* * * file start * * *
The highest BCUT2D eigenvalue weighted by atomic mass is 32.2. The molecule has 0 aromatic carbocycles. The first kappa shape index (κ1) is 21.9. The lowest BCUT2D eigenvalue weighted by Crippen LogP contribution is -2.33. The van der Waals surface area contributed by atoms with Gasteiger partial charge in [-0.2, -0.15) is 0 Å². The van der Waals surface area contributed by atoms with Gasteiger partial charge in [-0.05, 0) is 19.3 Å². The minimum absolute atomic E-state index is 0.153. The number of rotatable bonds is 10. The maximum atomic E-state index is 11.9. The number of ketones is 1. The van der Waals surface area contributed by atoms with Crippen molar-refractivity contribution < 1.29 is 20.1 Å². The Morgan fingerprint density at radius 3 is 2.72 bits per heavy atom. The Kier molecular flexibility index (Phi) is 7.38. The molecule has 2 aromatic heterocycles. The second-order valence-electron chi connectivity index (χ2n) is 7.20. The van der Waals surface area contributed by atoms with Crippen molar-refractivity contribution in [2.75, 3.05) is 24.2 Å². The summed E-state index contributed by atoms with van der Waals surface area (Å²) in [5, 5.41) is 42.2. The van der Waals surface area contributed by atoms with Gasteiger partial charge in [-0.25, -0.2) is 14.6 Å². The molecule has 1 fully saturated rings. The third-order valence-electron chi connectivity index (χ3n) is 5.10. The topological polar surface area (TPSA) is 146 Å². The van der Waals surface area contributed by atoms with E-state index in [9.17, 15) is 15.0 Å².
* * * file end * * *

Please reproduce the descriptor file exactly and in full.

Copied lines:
The highest BCUT2D eigenvalue weighted by atomic mass is 32.2. The molecule has 0 aromatic carbocycles. The first kappa shape index (κ1) is 21.9. The lowest BCUT2D eigenvalue weighted by Crippen LogP contribution is -2.33. The van der Waals surface area contributed by atoms with Gasteiger partial charge in [-0.2, -0.15) is 0 Å². The van der Waals surface area contributed by atoms with Gasteiger partial charge in [-0.05, 0) is 19.3 Å². The minimum absolute atomic E-state index is 0.153. The number of rotatable bonds is 10. The maximum atomic E-state index is 11.9. The number of ketones is 1. The van der Waals surface area contributed by atoms with Crippen molar-refractivity contribution < 1.29 is 20.1 Å². The Morgan fingerprint density at radius 3 is 2.72 bits per heavy atom. The Kier molecular flexibility index (Phi) is 7.38. The molecule has 2 aromatic heterocycles. The second-order valence-electron chi connectivity index (χ2n) is 7.20. The van der Waals surface area contributed by atoms with Crippen molar-refractivity contribution in [2.75, 3.05) is 24.2 Å². The summed E-state index contributed by atoms with van der Waals surface area (Å²) in [5, 5.41) is 42.2. The van der Waals surface area contributed by atoms with Gasteiger partial charge in [-0.25, -0.2) is 14.6 Å². The molecule has 1 fully saturated rings. The third-order valence-electron chi connectivity index (χ3n) is 5.10. The topological polar surface area (TPSA) is 146 Å². The van der Waals surface area contributed by atoms with E-state index in [9.17, 15) is 15.0 Å².